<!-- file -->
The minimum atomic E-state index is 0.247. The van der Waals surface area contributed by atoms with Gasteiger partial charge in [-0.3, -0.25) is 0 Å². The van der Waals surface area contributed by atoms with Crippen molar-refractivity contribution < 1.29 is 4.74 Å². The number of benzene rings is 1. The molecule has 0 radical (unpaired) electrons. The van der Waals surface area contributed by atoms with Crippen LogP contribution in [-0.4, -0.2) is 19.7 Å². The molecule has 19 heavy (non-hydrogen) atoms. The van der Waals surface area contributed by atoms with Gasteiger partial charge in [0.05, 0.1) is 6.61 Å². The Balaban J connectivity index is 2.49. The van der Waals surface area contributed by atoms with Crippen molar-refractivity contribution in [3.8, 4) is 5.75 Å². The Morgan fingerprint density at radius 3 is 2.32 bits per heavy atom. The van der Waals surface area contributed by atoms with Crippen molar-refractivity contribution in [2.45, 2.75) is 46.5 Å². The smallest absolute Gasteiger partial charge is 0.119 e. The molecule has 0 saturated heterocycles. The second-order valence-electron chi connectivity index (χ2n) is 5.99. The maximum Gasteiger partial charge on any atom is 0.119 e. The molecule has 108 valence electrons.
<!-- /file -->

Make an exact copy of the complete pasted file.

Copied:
The minimum atomic E-state index is 0.247. The van der Waals surface area contributed by atoms with Gasteiger partial charge in [-0.3, -0.25) is 0 Å². The van der Waals surface area contributed by atoms with Crippen molar-refractivity contribution < 1.29 is 4.74 Å². The number of benzene rings is 1. The molecule has 0 radical (unpaired) electrons. The van der Waals surface area contributed by atoms with Crippen LogP contribution in [-0.4, -0.2) is 19.7 Å². The molecule has 19 heavy (non-hydrogen) atoms. The van der Waals surface area contributed by atoms with Gasteiger partial charge in [0.05, 0.1) is 6.61 Å². The Balaban J connectivity index is 2.49. The van der Waals surface area contributed by atoms with Crippen molar-refractivity contribution in [3.8, 4) is 5.75 Å². The Morgan fingerprint density at radius 3 is 2.32 bits per heavy atom. The van der Waals surface area contributed by atoms with Crippen molar-refractivity contribution in [2.45, 2.75) is 46.5 Å². The smallest absolute Gasteiger partial charge is 0.119 e. The molecule has 0 saturated heterocycles. The second-order valence-electron chi connectivity index (χ2n) is 5.99. The maximum Gasteiger partial charge on any atom is 0.119 e. The molecule has 108 valence electrons.